American Cancer Society Calls For 100,000 Black Women To Join Landmark Cancer Disparities Study

The American Cancer Society (ACS) has launched a groundbreaking initiative aimed at understanding and addressing cancer disparities among Black women. Named the VOICES of Black Women study, this ambitious endeavor seeks to enroll at least 100,000 Black women from across the United States, including Georgia, to participate in a comprehensive examination of cancer risk and outcomes within the community.

With cancer affecting millions of lives each year, particularly within minority populations, the VOICES of Black Women study represents a critical step towards achieving health equity and improving cancer outcomes for Black women. The study, spanning a duration of 30 years, aims to shed light on the factors contributing to disparities in cancer incidence, treatment, and survival rates among Black women.

“VOICES of Black Women represents a crucial step towards achieving health equity in a population that is long overdue,” Dr. Alpa Patel, Senior Vice President of Population Science, American Cancer Society, said. “The data we’ve uncovered through previous population studies has been critical in reducing the unacceptably high burden of cancer, but that reduction has sadly not been equal.”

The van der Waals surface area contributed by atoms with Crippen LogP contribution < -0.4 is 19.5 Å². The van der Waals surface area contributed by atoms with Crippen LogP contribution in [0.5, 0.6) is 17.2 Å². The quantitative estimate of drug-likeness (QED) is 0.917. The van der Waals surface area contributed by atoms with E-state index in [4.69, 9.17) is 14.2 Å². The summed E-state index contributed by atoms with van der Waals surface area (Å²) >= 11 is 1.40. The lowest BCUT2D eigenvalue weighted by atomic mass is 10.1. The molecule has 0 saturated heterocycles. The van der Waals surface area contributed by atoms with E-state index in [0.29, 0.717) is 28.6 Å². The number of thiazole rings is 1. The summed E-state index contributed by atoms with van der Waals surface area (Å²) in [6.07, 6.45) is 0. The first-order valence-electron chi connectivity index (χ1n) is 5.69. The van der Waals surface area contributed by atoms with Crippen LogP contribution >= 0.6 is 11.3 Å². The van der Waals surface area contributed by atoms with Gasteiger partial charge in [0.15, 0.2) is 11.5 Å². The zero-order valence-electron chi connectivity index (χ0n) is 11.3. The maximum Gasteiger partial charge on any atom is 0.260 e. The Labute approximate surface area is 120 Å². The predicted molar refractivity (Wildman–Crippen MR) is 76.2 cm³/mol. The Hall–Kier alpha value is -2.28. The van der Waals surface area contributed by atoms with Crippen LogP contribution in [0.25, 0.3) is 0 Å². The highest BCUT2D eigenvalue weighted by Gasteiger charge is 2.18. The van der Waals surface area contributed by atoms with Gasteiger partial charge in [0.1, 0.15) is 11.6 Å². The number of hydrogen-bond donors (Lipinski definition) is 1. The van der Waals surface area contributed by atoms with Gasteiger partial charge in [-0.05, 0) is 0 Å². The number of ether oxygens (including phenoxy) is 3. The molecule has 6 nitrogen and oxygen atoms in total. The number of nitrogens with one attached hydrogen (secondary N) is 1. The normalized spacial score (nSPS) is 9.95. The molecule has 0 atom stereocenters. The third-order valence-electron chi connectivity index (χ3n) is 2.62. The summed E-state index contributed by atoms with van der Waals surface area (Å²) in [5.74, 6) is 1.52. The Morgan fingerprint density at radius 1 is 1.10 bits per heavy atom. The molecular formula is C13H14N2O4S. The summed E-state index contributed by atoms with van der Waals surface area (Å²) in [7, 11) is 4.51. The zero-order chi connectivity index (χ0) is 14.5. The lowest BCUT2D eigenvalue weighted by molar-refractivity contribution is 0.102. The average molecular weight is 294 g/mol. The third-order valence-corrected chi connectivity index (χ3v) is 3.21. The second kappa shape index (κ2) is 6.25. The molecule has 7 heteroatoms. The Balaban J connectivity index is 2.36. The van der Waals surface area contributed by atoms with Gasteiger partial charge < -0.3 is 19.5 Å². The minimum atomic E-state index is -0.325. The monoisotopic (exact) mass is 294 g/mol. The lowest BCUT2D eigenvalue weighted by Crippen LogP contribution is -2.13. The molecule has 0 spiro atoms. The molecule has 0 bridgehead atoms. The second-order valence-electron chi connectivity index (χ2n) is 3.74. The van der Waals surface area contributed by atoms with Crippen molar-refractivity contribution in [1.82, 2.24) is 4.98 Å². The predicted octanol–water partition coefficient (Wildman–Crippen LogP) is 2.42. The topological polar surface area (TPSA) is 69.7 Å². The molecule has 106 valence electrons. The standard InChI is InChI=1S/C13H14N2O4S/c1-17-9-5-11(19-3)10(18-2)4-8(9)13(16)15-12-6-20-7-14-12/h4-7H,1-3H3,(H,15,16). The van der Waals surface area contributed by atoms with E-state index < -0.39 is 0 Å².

Participation in the VOICES of Black Women study is open to Black women aged 25 to 55 who have not been diagnosed with cancer, with the exception of some skin cancers. The study will involve participants completing a series of surveys about their behavioral and environmental experiences related to cancer risk factors. Importantly, the study does not require participants to undergo clinical testing or take medications.

“By centering Black women’s voices and experiences, we can dig deeper in uncovering the unique challenges and barriers contributing to cancer disparities and develop tailored interventions to mitigate them,” Patel explained. 

The launch of the study comes at a critical time, as cancer continues to disproportionately affect Black communities across the nation. In Georgia alone, the ACS estimates that over 63,000 individuals will be diagnosed with cancer this year, with approximately 18,740 expected to succumb to the disease. 

By enrolling in this first-of-its-kind study, Black women have an opportunity to contribute to groundbreaking research that could ultimately lead to more effective prevention strategies, early detection methods, and treatment options.

To join the VOICES of Black Women study and make a meaningful impact in the fight against cancer disparities, interested individuals can sign up online by clicking here. By coming together as a community and amplifying their voices, Black women have the power to drive positive change and create a future where equitable access to cancer care is a reality for all.

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